Example

Tutorials

We are interested in 90 minute workshops and tutorials that explore topics of interest to CFP audiences in greater detail. For example, workshops on Smart Grid, Cloud Computing, Location based services, Privacy Enhancing Technologies, E-Health Records, Cybersecurity, Cyber-Activism, and Technology Innovations to expand opportunities and give data subjects more control over their information are welcomed. Topics will not be limited to technology, but explore policy and law. Where will the courts be on the issue of data collection, use, rights and ownership? The technology is here, but the courts have yet to settle on what rights will be enforceable in cyberspace. Legal and policy experts are encouraged to collaborate with technologists and innovators to frame discussions around questions that the courts must decide in the coming decade.

Tutorials and workshops may be presented by a single presenter or a team of presenters. Tutorials should be submitted by one of the proposed presenters. If you have an idea for a tutorial but are not proposing to present it, please submit it as a "topic or activity" suggestion.

Example

Example tutorial submission

Law and Policy Poster Showcase Poster Session

This year's Computers, Freedom and Privacy Conference will feature a law and policy showcase in the form of a papers-poster session. Selected papers-poster writers/submitters will be invited to participate on a panel. CFP is the leading policy conference exploring the impact of the Internet, computers, and communications technologies on society. For more than a decade, CFP has anticipated policy trends and issues, and has shaped the public debate on the future of privacy and freedom in an ever more technology-filled world. This year's CFP focuses on legal and policy topics that focus on freedom of speech, privacy, cloud computing, cybersecurity, telecommunications, electronic democracy, digital rights and responsibilities, court cases and legal challenges related to privacy and technology and analysis of technology law and policy today. Legal scholars, authors, researchers who work in any of these areas are invited to submit research abstracts.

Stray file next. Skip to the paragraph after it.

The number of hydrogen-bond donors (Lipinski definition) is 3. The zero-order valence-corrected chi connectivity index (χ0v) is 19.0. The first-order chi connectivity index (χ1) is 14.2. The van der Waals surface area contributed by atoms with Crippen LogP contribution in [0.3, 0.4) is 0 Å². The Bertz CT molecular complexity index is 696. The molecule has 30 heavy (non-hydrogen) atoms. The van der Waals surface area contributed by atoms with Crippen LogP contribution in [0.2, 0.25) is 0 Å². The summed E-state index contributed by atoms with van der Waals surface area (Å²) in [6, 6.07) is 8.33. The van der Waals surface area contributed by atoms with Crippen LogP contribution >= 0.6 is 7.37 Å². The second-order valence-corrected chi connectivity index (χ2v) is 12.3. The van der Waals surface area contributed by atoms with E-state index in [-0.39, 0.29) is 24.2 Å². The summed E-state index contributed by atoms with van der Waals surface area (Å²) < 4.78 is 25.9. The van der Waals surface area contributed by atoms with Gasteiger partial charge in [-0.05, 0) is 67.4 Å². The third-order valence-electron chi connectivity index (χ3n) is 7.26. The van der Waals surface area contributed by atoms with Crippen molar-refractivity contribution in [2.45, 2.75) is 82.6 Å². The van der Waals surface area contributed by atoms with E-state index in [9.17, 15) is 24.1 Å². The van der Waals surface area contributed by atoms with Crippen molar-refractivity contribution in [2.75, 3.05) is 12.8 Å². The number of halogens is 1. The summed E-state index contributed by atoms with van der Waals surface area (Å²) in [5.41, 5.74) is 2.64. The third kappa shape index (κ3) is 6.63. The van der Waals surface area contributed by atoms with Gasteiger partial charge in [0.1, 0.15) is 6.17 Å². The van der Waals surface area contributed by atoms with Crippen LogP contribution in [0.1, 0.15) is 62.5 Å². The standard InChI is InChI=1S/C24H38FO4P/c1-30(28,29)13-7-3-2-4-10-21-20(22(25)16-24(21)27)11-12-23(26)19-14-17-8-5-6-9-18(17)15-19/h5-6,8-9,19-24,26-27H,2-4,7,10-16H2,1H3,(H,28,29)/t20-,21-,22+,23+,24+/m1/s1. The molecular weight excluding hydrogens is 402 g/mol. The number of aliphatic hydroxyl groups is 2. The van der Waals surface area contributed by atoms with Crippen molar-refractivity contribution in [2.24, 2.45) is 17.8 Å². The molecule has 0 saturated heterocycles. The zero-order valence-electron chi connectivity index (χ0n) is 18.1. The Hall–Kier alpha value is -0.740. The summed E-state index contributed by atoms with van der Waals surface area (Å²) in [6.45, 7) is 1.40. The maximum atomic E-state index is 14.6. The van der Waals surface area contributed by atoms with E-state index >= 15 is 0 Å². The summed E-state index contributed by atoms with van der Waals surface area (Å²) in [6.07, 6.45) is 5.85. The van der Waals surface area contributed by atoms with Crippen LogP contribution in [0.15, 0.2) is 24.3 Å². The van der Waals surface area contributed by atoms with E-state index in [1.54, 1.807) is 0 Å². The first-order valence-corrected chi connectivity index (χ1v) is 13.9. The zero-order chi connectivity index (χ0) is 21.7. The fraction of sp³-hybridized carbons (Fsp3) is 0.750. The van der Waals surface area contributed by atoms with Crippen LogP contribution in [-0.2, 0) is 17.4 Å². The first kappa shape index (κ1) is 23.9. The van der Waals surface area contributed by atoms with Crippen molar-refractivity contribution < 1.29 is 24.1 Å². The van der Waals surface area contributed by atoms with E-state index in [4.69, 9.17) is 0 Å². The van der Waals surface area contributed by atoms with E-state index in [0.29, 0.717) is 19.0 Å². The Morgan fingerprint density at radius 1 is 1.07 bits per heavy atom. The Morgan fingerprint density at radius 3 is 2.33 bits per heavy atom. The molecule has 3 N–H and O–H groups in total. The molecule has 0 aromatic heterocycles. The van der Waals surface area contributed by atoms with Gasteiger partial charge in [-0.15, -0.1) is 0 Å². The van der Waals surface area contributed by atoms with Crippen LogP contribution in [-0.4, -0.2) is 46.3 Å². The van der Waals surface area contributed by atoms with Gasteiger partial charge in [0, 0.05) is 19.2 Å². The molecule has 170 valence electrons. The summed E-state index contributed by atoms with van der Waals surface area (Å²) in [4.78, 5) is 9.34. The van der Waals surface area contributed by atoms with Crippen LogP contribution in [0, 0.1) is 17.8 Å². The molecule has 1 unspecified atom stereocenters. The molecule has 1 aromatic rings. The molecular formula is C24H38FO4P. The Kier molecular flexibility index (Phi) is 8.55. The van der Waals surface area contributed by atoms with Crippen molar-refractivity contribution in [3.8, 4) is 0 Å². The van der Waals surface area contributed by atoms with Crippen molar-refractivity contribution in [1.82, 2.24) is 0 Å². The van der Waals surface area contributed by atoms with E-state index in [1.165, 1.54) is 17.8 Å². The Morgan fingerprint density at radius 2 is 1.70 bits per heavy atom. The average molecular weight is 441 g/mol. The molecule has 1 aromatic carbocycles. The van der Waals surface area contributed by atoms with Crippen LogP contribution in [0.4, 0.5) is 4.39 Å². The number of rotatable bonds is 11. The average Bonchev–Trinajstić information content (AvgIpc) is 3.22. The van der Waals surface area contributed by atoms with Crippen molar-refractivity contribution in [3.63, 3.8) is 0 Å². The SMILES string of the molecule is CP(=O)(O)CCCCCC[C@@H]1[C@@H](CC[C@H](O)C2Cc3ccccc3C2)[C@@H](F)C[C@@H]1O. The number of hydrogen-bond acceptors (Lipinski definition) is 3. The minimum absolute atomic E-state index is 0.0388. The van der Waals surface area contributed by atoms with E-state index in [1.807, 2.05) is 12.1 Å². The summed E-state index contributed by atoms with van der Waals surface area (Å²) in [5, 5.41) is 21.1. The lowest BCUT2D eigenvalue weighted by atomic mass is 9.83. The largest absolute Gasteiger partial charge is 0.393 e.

We seek published abstracts describing recent or ongoing research in all areas relevant to the conference themes. We are especially interested in law and policy abstracts that present emerging issues that the courts have ruled on or may rule on in the coming year. Abstracts should be written for a general audience and should avoid using technical or legal jargon.

Submitted research abstracts can be either unpublished original research (including work in progress), or research that has been recently published (2010 or 2011).

Accepted abstracts or links to published papers will be posted on the CFP web site and authors will be invited to present their work in the form of a poster during a poster session on June 14-16, 2011. The authors of the best research posters will be invited to participate in a panel discussion. Authors of accepted posters will be sent information about how to prepare and format posters for the conference. If you have questions contact Andrew Grosso agrosso AT acm.org.

Submissions will close at 5pm, US East Coast time, the evening of April 3. Chair Andrew Grosso Law and Policy Poster Session.

Research Poster Showcase Poster Session